let f4 (xs: Array) = Array.init 2 (fun _ -> xs) :> Array;; let ys = f4 xs // val ys : System.Array = [|[|1; 2; 3; 4; 5|]; [|1; 2; 3; 4; 5|]|] ys.GetType().Name // "Array[]" |

You also can’t cast the result any more - `ys :?> int[][]`

throws an exception:

System.InvalidCastException: Cannot cast from source type to destination type. at <StartupCode$FSI_0017>.$FSI_0017.main@ () [0x00000] in <filename unknown>:0 at (wrapper managed-to-native) System.Reflection.MonoMethod:InternalInvoke (System.Reflection.MonoMethod,object,object[],System.Exception&) at System.Reflection.MonoMethod.Invoke (System.Object obj, BindingFlags invokeAttr, System.Reflection.Binder binder, System.Object[] parameters, System.Globalization.CultureInfo culture) [0x00000] in <filename unknown>:0 Stopped due to error |

And yes, of course, you *can* get the ints out of it:

1: 2: 3: |
let arr = ys.GetValue 0 // val arr : obj = [|1; 2; 3; 4; 5|] arr.GetType().Name // val it : string = "Int32[]" arr :?> int[] // val it : int [] = [|1; 2; 3; 4; 5|] |

That’s somewhat disappointing, because we do need something castable, with more or less concrete type. But it’s quite intuitive: the argument is `Array`

- the output is `Array[]`

, in the typed version `'T[]`

- `'T[][]`

:

1: 2: 3: 4: |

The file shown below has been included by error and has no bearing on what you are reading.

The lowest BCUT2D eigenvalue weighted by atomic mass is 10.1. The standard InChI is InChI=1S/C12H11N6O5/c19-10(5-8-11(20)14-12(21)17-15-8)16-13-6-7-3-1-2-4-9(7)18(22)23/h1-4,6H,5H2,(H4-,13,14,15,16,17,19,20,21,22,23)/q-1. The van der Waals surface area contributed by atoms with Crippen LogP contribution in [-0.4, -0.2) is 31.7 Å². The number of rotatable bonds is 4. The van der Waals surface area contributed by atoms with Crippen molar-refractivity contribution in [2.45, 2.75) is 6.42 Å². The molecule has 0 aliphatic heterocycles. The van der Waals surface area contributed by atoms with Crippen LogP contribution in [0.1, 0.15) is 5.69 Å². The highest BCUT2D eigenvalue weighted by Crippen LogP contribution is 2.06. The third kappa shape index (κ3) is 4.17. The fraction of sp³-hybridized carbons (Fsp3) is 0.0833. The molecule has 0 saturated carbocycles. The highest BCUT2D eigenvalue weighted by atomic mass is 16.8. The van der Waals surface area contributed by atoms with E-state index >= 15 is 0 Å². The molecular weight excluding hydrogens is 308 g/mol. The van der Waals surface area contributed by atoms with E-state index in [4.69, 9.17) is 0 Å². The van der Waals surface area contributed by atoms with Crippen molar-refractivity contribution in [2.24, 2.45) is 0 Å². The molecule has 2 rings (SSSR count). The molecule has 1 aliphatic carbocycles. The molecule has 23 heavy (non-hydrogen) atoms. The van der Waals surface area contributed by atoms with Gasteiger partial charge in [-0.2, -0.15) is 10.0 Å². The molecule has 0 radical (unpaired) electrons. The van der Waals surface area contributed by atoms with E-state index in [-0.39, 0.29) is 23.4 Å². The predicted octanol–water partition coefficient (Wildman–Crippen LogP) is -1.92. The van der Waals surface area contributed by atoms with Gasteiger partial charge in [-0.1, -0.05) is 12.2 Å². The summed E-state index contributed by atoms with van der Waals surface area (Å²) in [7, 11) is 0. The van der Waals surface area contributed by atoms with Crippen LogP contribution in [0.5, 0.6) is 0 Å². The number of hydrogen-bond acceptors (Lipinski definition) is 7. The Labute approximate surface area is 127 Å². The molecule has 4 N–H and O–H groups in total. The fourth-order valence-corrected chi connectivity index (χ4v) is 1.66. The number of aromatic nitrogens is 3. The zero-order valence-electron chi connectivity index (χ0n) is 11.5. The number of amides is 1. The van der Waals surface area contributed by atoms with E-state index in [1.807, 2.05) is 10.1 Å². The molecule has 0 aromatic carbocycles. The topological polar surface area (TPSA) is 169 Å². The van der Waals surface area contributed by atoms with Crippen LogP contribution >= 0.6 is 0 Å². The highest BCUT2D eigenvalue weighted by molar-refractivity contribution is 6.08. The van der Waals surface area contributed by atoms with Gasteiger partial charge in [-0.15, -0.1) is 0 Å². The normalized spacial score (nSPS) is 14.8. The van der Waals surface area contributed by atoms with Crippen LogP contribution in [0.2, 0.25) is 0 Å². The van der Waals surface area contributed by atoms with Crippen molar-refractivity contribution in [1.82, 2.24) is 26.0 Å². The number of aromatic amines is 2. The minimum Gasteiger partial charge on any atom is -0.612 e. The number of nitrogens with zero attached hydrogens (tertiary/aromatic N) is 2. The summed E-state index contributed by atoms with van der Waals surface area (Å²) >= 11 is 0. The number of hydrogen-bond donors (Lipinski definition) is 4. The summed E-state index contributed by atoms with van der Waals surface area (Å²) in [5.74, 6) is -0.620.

let f5 (xs: int[]) = Array.init 2 (fun _ -> xs) :> Array let ys = f5 xs // val ys : System.Array = [|[|1; 2; 3; 4; 5|]; [|1; 2; 3; 4; 5|]|] ys.GetType().Name // val it : string = "Int32[][]" ys :?> int[][] // val it : int [] [] = [|[|1; 2; 3; 4; 5|]; [|1; 2; 3; 4; 5|]|] |

or something like that:

1: 2: 3: |
let f6 (xs: Array) = Array.init 2 (fun _ -> xs :?> int[]) :> Array let ys = f6 xs // val ys : Array = [|[|1; 2; 3; 4; 5|]; [|1; 2; 3; 4; 5|]|] ys.GetType().Name // val it : string = "Int32[][]" |

At this point we’re back to `System.Array`

and its method `CreateInstance`

:

1: 2: 3: 4: 5: 6: 7: |
let f7 (xs: Array) = let t = xs.GetType() let ys = Array.CreateInstance(t, 2) for i in 0..1 do ys.SetValue(xs, i) ys let ys = f7 xs // val ys : Array = [|[|1; 2; 3; 4; 5|]; [|1; 2; 3; 4; 5|]|] ys.GetType().Name // val it : string = "Int32[][]" |

#### Reshape

So this is the way to go. For an arbitrary number of dimensions we can use the same set of functions, the only thing left is filling the array with actual values.

1: 2: 3: 4: 5: 6: 7: 8: 9: 10: 11: 12: 13: 14: 15: |